The primary function of every appraisal district is to appraise all taxable property equally and uniformly at market value. The chief appraiser and appraisal district staff are responsible for the day-to-day operations of the appraisal district, but the board of directors must adequately plan to accomplish these objectives and establish policies that serve as clear directives to the chief appraiser and staff. As representatives of the member taxing units, the board of directors is responsible for ensuring that the appraisal district produces an appraisal roll that reflects market value for all taxable properties. A detailed and properly executed plan would also ensure that taxpayers are treated uniformly in the payment of property taxes.
As a result, Tom Green CAD's lack of a comprehensive reappraisal plan may have contributed to receiving invalid finding for San Angelo ISD in the 2004 PVS. A detailed reappraisal plan, if executed properly, helps ensure that properties are appraised on a timely basis and that appraisals keep up with market changes.
Jefferson CAD, for example, has a detailed reappraisal plan that explains exactly how and when reappraisals take place and how sufficient resources will be allocated to follow the plan. The reappraisal plan ensures the execution of timely and accurate reappraisals on an annual basis and is reviewed each year and updated when changes are needed.
Develop a reappraisal plan that includes specific details such as the costs associated with reappraisals, dates of reappraisals, and identifies properties that are to be reappraised.
Tom Green CAD lacks a written plan and timeline for converting paper maps to computerized maps.
The CAD does not have a written plan or timeline for completing this project. According to the mapper, about one-third of Tom Green CAD has been mapped electronically. Completion is estimated to take another two to four years. New parcel splits and combinations are being mapped as they occur, while the mapper works on the remainder of the county as time permits. In the meantime, the CAD continues to rely on paper maps. The maps comply with IAAO standards and Comptroller Rules.
In 2003, Tom Green CAD began the process of converting paper maps to computerized maps as part of a geographic information system (GIS). Using Arc View software, the CAD's mapper enters metes and bounds of property taken from recorded deeds and plats. Each parcel is given a unique identifying number. Parcels can be displayed electronically as a single parcel or as part of a larger group of parcels, such as a subdivision or neighborhood. The GIS system shows parcels with relation to streets, roads, rivers, streams, and other topographical areas that can have an influence on property values. The system also identifies taxing entity boundary lines. Tom Green CAD's aerial maps are being integrated into the GIS system allowing all of the same data to be displayed on aerial maps. Upon completion, the mapping system will be integrated into the appraisal system.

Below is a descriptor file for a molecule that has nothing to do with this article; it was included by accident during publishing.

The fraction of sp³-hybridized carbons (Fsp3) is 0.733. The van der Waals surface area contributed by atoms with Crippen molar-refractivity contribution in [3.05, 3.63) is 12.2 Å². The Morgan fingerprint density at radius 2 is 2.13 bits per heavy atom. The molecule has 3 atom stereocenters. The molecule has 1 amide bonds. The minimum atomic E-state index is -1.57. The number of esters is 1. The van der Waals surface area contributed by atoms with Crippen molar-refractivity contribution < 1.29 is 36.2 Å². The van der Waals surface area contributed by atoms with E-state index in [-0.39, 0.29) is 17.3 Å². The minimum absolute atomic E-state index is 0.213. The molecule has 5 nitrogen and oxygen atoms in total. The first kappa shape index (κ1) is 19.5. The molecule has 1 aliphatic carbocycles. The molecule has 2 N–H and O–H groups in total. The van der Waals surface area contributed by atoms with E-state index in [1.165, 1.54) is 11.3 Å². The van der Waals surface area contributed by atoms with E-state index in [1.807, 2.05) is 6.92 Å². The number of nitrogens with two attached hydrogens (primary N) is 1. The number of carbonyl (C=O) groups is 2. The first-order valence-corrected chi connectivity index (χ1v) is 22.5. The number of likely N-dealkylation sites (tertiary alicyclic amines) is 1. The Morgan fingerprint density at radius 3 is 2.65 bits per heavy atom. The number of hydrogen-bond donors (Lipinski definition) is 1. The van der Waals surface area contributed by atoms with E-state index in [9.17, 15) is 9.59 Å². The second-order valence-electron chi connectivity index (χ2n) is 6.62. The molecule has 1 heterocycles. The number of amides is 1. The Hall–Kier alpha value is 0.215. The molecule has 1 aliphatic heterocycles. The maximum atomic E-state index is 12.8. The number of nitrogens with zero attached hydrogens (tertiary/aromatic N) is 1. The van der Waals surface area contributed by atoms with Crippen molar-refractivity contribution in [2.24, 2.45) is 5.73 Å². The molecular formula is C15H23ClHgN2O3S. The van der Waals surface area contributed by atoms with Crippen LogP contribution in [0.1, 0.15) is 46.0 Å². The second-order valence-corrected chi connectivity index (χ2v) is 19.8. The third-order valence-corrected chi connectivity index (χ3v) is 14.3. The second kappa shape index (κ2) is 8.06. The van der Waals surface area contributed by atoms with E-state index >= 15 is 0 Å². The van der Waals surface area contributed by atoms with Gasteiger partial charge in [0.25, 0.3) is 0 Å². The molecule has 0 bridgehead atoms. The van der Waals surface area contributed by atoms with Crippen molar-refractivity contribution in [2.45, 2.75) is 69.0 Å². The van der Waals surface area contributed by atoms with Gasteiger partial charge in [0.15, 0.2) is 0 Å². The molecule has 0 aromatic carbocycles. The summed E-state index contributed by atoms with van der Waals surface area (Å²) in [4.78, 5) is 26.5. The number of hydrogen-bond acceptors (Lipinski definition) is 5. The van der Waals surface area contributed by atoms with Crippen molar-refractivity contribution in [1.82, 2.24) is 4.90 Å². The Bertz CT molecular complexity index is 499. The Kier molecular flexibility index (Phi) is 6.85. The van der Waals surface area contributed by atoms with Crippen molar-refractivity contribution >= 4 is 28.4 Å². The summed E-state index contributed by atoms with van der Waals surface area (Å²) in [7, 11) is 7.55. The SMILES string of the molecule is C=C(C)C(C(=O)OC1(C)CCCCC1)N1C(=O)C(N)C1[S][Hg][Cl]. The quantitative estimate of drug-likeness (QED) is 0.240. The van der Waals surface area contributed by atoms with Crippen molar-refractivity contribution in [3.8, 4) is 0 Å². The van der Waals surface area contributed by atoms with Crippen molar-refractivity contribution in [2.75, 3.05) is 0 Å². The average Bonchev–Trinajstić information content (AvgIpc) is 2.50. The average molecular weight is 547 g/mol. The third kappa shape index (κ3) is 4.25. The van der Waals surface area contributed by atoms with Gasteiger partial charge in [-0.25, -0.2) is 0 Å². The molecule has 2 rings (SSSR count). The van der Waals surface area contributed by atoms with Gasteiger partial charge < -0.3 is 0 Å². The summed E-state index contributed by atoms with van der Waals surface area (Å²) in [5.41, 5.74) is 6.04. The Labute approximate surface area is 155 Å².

Having an integrated appraisal/GIS system helps capture and verify more sales information, which it can use to improve its valuation of properties. An integrated system allows CADs to respond quickly to information requests by the public. An integrated system also allows both the appraiser and appraisal review board members access to more comprehensive information on a real time basis. It contributes to a timely and more efficient reappraisal and help to maintain consistent property valuation.
Johnson County Central Appraisal District (Johnson CCAD), for example, is actively involved in updating the GIS system by working with local governments, the county engineer, 9-1-1 coordinators and the sheriff's department to eliminate the duplication of parcel conversion. Parcel conversion is tracked and compared with monthly goals. The detailed planning establishes a completion goal as well as provides feedback for the board, chief appraiser and staff.
Develop and implement a plan and timeline for completion and integration of the GIS mapping system.